Tea and Me

My name is Lea Wait, and I drink tea. That’s right. No coffee. No soda (although the protagonist in my Shadows mystery series is devoted to her Diet Pepsi). And since a hot drink seems an appropriate topic for a cold winter’s day, it seemed a good topic for today’s blog.

I probably inherited my love of tea from my grandmother. A Scot from Edinburgh through and through, despite the fact that she’d been born in Boston in 1890, her life had taken her back and forth to “the auld country” often as a child. For her, no afternoon was complete without tea. It didn’t necessarily have to include shortbread or scones … but sometimes it did. And since my grandparents lived with my parents and sisters and I for most of my childhood, I have warm memories of coming home from school and enjoying a cup of hot tea (with milk and a teaspoonful of sugar) with my grandmother.

Lea Wait

Lea Wait

And we had wonderful tea.  As a young child I knew that every Christmas we would get an unmarked carton of tea (in bags) from one of my grandmother’s brothers. I was a teenager before I understood that this was, indeed, “special tea.”  I have no idea what kind of black tea it was. It was a private blend, and it wasn’t marked.  You see, that great-uncle who sent us the tea each year had (yes, I’m telling the truth) invented the tea bag. Somewhere in my family files I have a copy of the patent, which I believe was dated in the 1930s. His name was William Patterson, should you want to check it out. And Uncle Bill had sold his patent to Lipton, who, as part of the deal, agreed to send him select tea each year for the rest of his life.

That annual tea supply in my house ended when my grandmother died … but her brother lived to be 98. That’s a lot of tea bags. And I’ll admit I was spoiled. I never got used to most brands (including Lipton) of “supermarket tea.”

In high school, sitting on the floor in candle-lit darkness and listening to Bob Dylan with my friends, we all drank coffee. Me included. But I sipped it slowly and suffered shortly after from stomach pains.  It was hard to be a rebel when you didn’t drink coffee, though, so I kept trying.

By the time I got to college I was a bit smarter, and had officially given up coffee experimentation. My drink was tea, although the water in Pittsburgh, where I went to school, tasted awful, so I added Diet Pepsi to my list of approved drinks for those four years.

When I started working at a corporation, coffee, again, was the politically acceptable drink. Water (hot or cold) or tea had not yet appeared in conference rooms. It was coffee. I was already obvious enough — I was usually the only woman in the room, and one of the few nonsmokers — so I filled my cup with plain water or milk, if it was available, and at meeting breaks (“coffee breaks,” of course) if there was time, I’d head  to the company cafeteria where they did have tea.

By the time I left the corporation, 30 years later, tea was always available at conferences and meetings, and, although there still weren’t too many of us drinking it, the biggest danger was putting a tea bag in a cup and then pouring hot coffee on top of it. Usually the carafe of hot water was unmarked. When I was at Bouchercon a few years back I did that again. A fellow tea drinker watched, sympathized … and offered to share his tea bag with me. (They were running low.) A truly generous soul!  But I carry my own now. Just in case.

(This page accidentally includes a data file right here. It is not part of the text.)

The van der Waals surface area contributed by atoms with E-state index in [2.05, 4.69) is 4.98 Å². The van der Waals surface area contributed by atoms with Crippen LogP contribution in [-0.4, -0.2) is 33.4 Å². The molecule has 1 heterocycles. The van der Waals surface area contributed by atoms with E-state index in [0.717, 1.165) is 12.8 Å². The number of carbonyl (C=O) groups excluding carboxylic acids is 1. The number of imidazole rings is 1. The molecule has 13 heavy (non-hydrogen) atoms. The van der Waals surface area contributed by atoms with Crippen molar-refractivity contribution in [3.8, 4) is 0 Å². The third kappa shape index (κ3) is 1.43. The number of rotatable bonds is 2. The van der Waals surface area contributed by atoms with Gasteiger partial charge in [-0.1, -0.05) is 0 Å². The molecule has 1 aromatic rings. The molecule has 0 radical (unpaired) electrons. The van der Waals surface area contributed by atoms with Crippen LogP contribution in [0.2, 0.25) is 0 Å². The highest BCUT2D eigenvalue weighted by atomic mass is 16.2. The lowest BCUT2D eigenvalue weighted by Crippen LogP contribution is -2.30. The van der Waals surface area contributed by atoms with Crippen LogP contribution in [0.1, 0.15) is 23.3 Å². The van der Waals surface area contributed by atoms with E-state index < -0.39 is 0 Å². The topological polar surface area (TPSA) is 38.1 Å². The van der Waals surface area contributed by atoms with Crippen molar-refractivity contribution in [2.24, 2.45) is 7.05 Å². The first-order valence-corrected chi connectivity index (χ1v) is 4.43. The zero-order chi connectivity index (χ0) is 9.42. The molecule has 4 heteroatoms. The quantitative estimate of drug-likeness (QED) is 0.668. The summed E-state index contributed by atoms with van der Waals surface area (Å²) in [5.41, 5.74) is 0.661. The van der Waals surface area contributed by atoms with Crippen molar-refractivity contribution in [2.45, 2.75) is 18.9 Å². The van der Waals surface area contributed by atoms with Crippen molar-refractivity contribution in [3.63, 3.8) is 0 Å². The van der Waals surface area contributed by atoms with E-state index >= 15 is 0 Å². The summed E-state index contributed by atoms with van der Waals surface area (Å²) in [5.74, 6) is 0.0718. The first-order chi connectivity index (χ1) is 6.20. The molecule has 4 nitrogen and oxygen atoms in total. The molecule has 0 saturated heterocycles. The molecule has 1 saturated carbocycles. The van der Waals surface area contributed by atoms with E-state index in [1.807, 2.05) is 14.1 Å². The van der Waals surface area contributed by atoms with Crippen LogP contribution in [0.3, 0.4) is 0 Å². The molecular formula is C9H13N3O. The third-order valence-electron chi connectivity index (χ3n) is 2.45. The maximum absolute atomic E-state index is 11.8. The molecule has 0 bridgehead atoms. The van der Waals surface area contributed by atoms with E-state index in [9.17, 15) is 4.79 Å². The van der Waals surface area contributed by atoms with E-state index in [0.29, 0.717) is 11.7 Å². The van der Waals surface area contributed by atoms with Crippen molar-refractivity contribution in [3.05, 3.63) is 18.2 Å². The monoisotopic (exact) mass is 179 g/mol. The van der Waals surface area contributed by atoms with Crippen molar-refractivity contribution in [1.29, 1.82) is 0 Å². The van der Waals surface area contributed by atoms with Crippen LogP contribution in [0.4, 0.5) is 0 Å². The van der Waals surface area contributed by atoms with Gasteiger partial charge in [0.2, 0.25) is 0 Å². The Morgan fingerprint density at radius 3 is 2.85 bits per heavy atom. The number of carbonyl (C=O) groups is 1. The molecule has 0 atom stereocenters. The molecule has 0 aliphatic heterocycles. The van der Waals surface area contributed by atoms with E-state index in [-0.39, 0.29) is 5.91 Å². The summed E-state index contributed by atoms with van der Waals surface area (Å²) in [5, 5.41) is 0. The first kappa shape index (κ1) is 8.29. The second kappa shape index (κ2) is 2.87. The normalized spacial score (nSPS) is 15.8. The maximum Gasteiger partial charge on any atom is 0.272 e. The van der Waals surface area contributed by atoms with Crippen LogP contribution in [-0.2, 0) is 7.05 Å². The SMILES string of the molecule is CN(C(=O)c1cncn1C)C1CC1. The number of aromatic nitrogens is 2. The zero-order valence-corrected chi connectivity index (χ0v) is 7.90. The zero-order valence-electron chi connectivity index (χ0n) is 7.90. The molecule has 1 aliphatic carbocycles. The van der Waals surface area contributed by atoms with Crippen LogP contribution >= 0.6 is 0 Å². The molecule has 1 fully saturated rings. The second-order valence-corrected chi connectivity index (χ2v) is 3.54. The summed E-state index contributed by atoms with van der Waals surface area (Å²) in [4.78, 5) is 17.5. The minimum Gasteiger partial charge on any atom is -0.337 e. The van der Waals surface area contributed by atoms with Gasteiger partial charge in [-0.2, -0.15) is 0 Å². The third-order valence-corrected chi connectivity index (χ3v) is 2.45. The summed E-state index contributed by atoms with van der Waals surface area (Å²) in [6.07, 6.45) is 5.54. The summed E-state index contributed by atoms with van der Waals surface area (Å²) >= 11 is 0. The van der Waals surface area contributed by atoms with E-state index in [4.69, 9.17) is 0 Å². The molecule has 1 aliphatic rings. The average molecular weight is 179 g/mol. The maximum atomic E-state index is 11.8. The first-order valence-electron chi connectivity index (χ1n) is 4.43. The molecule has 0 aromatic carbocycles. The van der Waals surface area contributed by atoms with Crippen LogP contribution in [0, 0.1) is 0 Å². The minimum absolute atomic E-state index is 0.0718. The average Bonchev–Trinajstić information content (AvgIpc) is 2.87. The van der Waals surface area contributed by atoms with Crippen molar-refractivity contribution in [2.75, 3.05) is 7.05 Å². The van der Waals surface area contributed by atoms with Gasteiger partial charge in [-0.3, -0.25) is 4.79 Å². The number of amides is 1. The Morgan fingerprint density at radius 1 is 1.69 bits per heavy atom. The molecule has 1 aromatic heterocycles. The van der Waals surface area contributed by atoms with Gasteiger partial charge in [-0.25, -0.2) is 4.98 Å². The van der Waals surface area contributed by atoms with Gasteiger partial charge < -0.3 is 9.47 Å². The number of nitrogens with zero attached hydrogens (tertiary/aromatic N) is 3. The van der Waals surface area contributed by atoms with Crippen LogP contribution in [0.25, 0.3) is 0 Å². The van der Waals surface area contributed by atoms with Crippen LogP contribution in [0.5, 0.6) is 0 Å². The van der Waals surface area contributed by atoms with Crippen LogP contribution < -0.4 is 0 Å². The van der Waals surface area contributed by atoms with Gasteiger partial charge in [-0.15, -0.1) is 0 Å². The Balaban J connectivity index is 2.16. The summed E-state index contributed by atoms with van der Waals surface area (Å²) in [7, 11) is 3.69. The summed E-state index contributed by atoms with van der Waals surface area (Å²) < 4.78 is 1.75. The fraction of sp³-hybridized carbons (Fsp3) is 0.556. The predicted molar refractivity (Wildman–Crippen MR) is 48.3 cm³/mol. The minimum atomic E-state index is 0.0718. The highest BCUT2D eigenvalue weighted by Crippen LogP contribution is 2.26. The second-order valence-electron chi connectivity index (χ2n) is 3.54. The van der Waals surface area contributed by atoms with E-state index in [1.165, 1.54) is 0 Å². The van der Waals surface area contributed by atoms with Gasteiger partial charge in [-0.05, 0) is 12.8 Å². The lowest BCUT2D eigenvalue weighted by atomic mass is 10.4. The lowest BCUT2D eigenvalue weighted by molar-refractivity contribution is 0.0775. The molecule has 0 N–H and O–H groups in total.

Today, sitting in my study in Maine, I’ve expanded my tea preferences.  I begin my day with a cup of Red Rose. (For a couple of years I only drank green tea. Perhaps virtuous, but, especially in winter, I missed black tea.) Now my noon cup may either be green or black. Perhaps Earl Gray. Mid-afternoon calls for caffeine, so that cup is definitely black tea. But any caffeine after 4 p.m. ensures that I won’t sleep well that night, so after then I move to herb teas. “Sleepy time” or chamomile when I’m trying to relax.  Red or Lemon zinger if I’m still working. Or maybe another cup of green tea.  In the summer, of course, I brew my own iced tea:  a mixture of black and herb teas. And on a very cold winter’s afternoon, I’ve been known to add a touch of brandy to my mid-afternoon black tea.

Today others have discovered the joys of tea, and any supermarket has diverse and wonderful selections. Happily, studies have also shown that teas of all kinds have varying amounts of antioxidants, and might even help in weight loss.  I haven’t noticed any major differences … but, then, tea has always been a part of my life.

I suspect it always will be.


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Which would you pick??

John Clark wintering as well as one can when ice threatens to undo what physical therapy has rebuilt, and climbing snowbanks to restore visibility when backing out becomes a regular event. Today, I’m going to see how readers respond to a question I heard batted around on the Big Jab Morning Show a couple months ago.

Here goes: If you had to explain rock and roll to an alien visitor (that’s as in space, not a foreign country) by playing five songs, which ones would you pick? If you’re like me and grew up in the late 1950s-1960s, Rock probably had a strong influence on you. It certainly did for me. I remember my first ever concert during homecoming week at Arizona State University in the fall of 1966. It was the Fifth Dimension and I was mesmerized by the venue (Grady Gammage Auditorium) and the performance. That was followed over the next four years by many more, highlighted by Sweetwater stealing the show as opening act at a Doors concert, underground psychedelic shows in Phoenix and San Francisco, Santana, Crosby Stills & Nash, Jesse Colin Young, Led Zepplin, Creedence Chicago, Judy Collins, The Turtles, and the granddaddy of them all-Woodstock. In addition, I bought at least two LPs each week when I got paid, often by groups I’d never heard of, but was attracted by the album art.

All of that spoiled me and I probably changed favorite tunes and artists as frequently as I did t-shirts. For this exercise, I’m defining rock very loosely, so you can too. Out of my five, only the top two are forever cast in stone and I think that’s the nature of the beast.